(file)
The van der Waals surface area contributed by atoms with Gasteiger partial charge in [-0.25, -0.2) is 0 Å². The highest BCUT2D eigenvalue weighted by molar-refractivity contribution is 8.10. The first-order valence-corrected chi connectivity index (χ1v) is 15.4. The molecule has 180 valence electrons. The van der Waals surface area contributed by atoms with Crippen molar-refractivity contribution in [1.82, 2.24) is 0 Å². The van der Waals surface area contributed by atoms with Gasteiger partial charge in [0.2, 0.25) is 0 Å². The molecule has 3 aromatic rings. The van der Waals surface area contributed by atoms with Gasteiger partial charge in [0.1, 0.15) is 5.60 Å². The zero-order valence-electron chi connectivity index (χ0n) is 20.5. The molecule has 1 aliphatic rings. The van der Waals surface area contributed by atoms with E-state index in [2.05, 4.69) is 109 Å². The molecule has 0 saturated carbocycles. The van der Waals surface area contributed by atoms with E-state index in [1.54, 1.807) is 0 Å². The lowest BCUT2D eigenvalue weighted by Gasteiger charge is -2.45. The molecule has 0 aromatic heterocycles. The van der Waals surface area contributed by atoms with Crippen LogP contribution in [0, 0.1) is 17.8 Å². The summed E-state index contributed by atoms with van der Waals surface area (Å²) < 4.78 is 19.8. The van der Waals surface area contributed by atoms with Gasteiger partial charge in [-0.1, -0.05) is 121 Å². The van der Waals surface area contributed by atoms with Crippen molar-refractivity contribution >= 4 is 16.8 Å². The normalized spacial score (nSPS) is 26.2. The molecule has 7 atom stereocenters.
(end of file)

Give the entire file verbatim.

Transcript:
The van der Waals surface area contributed by atoms with Gasteiger partial charge in [-0.25, -0.2) is 0 Å². The highest BCUT2D eigenvalue weighted by molar-refractivity contribution is 8.10. The first-order valence-corrected chi connectivity index (χ1v) is 15.4. The molecule has 180 valence electrons. The van der Waals surface area contributed by atoms with Crippen molar-refractivity contribution in [1.82, 2.24) is 0 Å². The van der Waals surface area contributed by atoms with Gasteiger partial charge in [0.2, 0.25) is 0 Å². The molecule has 3 aromatic rings. The van der Waals surface area contributed by atoms with Gasteiger partial charge in [0.1, 0.15) is 5.60 Å². The zero-order valence-electron chi connectivity index (χ0n) is 20.5. The molecule has 1 aliphatic rings. The van der Waals surface area contributed by atoms with E-state index in [2.05, 4.69) is 109 Å². The molecule has 0 saturated carbocycles. The van der Waals surface area contributed by atoms with E-state index in [1.54, 1.807) is 0 Å². The lowest BCUT2D eigenvalue weighted by Gasteiger charge is -2.45. The molecule has 0 aromatic heterocycles. The van der Waals surface area contributed by atoms with Crippen LogP contribution in [0, 0.1) is 17.8 Å². The summed E-state index contributed by atoms with van der Waals surface area (Å²) < 4.78 is 19.8. The van der Waals surface area contributed by atoms with Gasteiger partial charge in [-0.1, -0.05) is 121 Å². The van der Waals surface area contributed by atoms with Crippen molar-refractivity contribution >= 4 is 16.8 Å². The normalized spacial score (nSPS) is 26.2. The molecule has 7 atom stereocenters.